Debtors file for bankruptcy when they have excessive debt and want a fresh financial start, but whether filing is the best option for you, depends on many factors.
Is bankruptcy the best choice?
Bankruptcy filing impacts your credit report for a long time, so it’s better if you try to solve your debts without filing for bankruptcy.
Which chapter is better?
Chapter 7 liquidation is best for those who can save their assets from liquidation by exemptions and have income low enough that they qualify for chapter 7 bankruptcy filing.
In contrast, chapter 13 bankruptcy, works best for people who have a steady income and want to save their house or car from foreclosures and repossessions, or who want to pay back non-dischargeable debts.
Various factors need to be considered-
- Type of debt you owe.
- Your income and expenses
- Whether you will los4e property
Will bankruptcy wipe out your debt?
There are certain types of debts that cannot be discharged like alimony or child support called priority obligations. Debts like medical bills are easily discharged.
Is Your Lender About to Foreclose on Your Property?
In secured debts, the creditors have collateral that they can repossess if you falter in your payments, like car loans. These debts are not normally discharged in bankruptcy cases and will go on even after it ends. But the bankruptcy Automatic stay can put a pause on it. In chapter 7 bankruptcy it is usually a temporary stay but in chapter 13 bankruptcy you might be allowed to-
- Keep the collateral and catch up on your payments.
- Reduce the balance of the loan if you qualify for a cram-down.
- Eliminate wholly unsecured junior liens from your house through a process called lien stripping.
Are you facing wage garnishment or lawsuits?
If you don’t make payments of the debts, then your creditor might go to court for payments, doing this can start wage garnishment or even start lawsuits.
Filing for bankruptcy puts a stop to this and helps you figure out a way.
What happens to your assets?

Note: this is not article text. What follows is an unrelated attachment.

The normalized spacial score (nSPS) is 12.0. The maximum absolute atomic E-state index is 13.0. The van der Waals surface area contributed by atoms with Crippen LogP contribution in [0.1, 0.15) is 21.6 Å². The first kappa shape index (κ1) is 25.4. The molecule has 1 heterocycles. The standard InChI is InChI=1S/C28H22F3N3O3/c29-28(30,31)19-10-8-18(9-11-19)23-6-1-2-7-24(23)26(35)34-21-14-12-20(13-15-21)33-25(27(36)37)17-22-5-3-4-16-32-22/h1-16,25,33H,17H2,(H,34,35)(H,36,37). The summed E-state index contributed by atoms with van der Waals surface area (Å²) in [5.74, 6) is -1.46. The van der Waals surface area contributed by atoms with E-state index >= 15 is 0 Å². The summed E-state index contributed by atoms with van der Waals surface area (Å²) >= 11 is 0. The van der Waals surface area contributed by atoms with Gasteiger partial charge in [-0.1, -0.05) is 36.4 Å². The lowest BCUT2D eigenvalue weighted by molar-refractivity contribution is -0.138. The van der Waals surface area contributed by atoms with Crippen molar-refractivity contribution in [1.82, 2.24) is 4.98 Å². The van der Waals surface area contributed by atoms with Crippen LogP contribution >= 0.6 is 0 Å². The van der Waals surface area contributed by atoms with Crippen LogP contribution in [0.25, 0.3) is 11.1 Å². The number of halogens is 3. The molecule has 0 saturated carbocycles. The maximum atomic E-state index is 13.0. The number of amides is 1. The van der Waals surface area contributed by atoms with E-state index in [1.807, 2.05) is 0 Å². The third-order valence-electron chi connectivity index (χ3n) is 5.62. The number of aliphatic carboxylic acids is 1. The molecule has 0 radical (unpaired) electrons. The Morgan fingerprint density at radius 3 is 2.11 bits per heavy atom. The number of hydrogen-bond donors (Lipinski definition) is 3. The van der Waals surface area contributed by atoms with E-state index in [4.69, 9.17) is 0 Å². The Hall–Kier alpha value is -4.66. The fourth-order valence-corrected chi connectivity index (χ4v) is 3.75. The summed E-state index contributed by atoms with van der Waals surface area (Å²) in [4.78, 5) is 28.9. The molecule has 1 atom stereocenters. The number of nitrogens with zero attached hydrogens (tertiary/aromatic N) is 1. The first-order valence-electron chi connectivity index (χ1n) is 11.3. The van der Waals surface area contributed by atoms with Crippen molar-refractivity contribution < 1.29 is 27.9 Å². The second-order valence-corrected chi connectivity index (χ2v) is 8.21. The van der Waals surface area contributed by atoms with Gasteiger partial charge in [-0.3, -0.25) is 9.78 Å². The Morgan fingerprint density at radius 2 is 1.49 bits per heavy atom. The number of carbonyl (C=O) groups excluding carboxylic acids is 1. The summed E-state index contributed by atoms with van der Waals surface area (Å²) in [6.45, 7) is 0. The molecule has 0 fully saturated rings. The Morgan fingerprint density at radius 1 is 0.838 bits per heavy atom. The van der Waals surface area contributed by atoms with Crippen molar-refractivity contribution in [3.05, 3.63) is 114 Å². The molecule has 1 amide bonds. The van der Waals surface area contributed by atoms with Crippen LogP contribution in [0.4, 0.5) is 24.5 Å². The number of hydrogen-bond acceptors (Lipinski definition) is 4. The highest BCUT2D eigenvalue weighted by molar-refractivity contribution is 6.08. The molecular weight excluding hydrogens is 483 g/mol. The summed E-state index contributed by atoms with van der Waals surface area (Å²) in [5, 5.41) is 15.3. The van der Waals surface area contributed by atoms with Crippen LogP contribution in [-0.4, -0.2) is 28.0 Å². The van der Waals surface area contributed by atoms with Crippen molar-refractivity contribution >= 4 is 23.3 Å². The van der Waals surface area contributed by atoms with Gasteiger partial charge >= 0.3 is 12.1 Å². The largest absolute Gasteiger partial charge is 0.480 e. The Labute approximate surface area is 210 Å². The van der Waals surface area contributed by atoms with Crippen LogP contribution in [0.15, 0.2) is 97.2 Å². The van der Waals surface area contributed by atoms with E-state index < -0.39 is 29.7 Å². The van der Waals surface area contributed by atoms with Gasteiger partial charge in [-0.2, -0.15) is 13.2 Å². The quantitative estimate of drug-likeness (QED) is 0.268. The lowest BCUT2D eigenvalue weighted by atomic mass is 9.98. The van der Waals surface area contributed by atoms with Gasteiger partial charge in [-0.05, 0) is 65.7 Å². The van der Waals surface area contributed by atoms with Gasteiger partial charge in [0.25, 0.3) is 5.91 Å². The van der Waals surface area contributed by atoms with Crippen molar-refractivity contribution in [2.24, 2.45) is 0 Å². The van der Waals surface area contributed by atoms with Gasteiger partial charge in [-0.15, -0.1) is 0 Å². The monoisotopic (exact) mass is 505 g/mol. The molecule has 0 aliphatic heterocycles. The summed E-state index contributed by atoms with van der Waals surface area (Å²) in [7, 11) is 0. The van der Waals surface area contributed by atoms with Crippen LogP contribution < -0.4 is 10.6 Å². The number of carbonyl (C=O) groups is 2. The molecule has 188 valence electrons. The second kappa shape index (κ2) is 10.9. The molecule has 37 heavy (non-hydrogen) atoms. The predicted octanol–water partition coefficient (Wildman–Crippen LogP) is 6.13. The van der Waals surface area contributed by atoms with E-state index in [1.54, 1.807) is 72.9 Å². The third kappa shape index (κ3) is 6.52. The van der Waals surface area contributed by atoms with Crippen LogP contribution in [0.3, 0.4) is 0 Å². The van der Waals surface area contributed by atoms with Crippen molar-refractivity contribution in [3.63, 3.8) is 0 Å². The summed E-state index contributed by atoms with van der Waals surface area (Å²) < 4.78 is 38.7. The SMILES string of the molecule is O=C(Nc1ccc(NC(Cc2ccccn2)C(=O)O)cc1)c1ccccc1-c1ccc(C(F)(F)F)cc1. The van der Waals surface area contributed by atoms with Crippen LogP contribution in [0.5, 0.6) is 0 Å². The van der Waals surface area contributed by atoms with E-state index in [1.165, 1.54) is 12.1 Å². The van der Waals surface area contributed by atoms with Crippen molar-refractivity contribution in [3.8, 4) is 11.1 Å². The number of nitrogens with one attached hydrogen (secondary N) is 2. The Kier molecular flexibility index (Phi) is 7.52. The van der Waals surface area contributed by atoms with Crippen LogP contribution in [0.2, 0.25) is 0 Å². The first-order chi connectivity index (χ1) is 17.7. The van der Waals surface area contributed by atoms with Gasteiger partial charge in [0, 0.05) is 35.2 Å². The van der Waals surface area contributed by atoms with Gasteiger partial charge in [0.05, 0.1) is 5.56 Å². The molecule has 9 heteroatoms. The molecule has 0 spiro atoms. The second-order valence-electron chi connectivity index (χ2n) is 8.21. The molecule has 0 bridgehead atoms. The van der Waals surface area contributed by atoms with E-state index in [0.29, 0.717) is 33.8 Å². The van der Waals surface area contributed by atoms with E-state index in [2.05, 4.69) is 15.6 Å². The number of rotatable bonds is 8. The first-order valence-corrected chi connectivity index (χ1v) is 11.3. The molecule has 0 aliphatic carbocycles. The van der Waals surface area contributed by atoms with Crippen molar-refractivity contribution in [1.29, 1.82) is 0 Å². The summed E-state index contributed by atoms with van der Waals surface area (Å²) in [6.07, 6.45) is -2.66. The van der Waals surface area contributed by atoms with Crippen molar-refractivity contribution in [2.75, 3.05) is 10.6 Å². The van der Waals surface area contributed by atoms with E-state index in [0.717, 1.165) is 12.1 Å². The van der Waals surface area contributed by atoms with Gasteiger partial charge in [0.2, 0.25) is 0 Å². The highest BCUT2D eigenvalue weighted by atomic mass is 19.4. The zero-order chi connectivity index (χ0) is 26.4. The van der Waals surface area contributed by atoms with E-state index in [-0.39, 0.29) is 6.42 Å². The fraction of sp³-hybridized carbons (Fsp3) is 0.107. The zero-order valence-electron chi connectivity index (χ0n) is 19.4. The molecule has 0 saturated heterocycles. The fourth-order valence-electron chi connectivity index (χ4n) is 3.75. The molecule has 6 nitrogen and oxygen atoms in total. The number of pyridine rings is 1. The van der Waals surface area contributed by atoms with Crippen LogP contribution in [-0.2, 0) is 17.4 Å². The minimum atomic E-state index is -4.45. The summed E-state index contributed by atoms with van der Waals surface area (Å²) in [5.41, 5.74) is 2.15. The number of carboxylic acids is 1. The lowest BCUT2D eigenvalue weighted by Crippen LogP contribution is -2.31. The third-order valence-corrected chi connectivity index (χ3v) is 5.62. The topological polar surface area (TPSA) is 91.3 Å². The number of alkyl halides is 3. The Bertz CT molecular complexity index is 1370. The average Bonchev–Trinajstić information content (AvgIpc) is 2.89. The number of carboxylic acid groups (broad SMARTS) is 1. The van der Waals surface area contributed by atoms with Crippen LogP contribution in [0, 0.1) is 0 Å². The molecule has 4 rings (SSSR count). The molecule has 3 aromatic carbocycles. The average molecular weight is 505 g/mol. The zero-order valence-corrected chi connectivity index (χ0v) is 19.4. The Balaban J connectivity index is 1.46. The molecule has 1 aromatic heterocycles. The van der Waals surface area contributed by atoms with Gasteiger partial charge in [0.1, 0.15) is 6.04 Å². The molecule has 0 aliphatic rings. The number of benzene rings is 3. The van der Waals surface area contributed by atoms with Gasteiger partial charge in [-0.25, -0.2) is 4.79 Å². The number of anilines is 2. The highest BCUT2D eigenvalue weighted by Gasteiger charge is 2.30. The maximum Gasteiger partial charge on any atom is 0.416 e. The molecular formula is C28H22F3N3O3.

What will happen to the debtor’s assets, there is a bankruptcy exemption list where all the assets that can be excused from being liquidated are stated. What will happen to your non-exempted assets will depend upon which chapter you file, chapter 7 or chapter 13.
In chapter 7 your bankruptcy trustee has the authority to sell any non-exempt assets to pay off your debts.
In chapter 13, you can keep all your assets but need to pay off the unsecured creditors the amount equal to your value of non-exempt properties.
What is exempt equity?
Debtors can exempt or protect a certain amount of property regardless of the chapter filed. The dollar amount of an ownership interest that you can protect is called “exempt equity.”
Calculating exempt equity is a two-step procedure. First, you will have to find out how much of an asset’s value you can protect. You’ll do so by consulting your state’s exemption statutes.
Some exemption statutes tell you the number of items you can protect others let you keep properties up to a value allocated.
The next step is figuring out how much equity you have in your property.
Do you qualify for bankruptcy?
Both chapter 7 and chapter 13 have eligibility requirements. Your income must be low enough to pass the chapter 7 means test and if filing for chapter 13 then you must have a steady income.
If you want a good attorney, reach the Recovery law group – (888-297-6203).